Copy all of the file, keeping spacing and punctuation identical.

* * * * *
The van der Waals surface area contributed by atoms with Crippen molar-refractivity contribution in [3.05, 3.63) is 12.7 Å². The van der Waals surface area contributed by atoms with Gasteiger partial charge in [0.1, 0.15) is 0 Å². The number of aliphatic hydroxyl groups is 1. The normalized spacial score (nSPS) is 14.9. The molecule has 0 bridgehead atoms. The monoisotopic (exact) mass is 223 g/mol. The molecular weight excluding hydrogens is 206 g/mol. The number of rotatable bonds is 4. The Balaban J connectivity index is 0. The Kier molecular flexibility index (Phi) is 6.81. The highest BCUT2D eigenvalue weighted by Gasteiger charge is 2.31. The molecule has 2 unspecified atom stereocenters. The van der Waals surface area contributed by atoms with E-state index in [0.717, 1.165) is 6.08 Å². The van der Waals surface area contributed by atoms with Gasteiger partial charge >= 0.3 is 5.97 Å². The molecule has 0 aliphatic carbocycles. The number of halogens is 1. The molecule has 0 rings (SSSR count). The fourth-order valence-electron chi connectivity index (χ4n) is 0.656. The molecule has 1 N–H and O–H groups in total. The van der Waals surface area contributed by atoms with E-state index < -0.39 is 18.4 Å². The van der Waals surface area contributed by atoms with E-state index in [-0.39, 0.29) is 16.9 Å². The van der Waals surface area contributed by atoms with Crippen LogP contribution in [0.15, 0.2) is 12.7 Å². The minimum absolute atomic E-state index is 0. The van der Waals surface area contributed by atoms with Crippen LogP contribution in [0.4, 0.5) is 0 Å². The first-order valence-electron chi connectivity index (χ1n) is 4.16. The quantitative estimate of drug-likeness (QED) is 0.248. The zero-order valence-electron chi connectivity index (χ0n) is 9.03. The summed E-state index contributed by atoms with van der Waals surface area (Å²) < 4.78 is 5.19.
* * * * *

The van der Waals surface area contributed by atoms with Crippen molar-refractivity contribution in [3.05, 3.63) is 12.7 Å². The van der Waals surface area contributed by atoms with Gasteiger partial charge in [0.1, 0.15) is 0 Å². The number of aliphatic hydroxyl groups is 1. The normalized spacial score (nSPS) is 14.9. The molecule has 0 bridgehead atoms. The monoisotopic (exact) mass is 223 g/mol. The molecular weight excluding hydrogens is 206 g/mol. The number of rotatable bonds is 4. The Balaban J connectivity index is 0. The Kier molecular flexibility index (Phi) is 6.81. The highest BCUT2D eigenvalue weighted by Gasteiger charge is 2.31. The molecule has 2 unspecified atom stereocenters. The van der Waals surface area contributed by atoms with E-state index in [0.717, 1.165) is 6.08 Å². The van der Waals surface area contributed by atoms with Gasteiger partial charge >= 0.3 is 5.97 Å². The molecule has 0 aliphatic carbocycles. The number of halogens is 1. The molecule has 0 rings (SSSR count). The fourth-order valence-electron chi connectivity index (χ4n) is 0.656. The molecule has 1 N–H and O–H groups in total. The van der Waals surface area contributed by atoms with E-state index < -0.39 is 18.4 Å². The van der Waals surface area contributed by atoms with E-state index in [-0.39, 0.29) is 16.9 Å². The van der Waals surface area contributed by atoms with Crippen LogP contribution in [0.15, 0.2) is 12.7 Å². The minimum absolute atomic E-state index is 0. The van der Waals surface area contributed by atoms with Crippen LogP contribution in [0.4, 0.5) is 0 Å². The first-order valence-electron chi connectivity index (χ1n) is 4.16. The quantitative estimate of drug-likeness (QED) is 0.248. The zero-order valence-electron chi connectivity index (χ0n) is 9.03. The summed E-state index contributed by atoms with van der Waals surface area (Å²) < 4.78 is 5.19.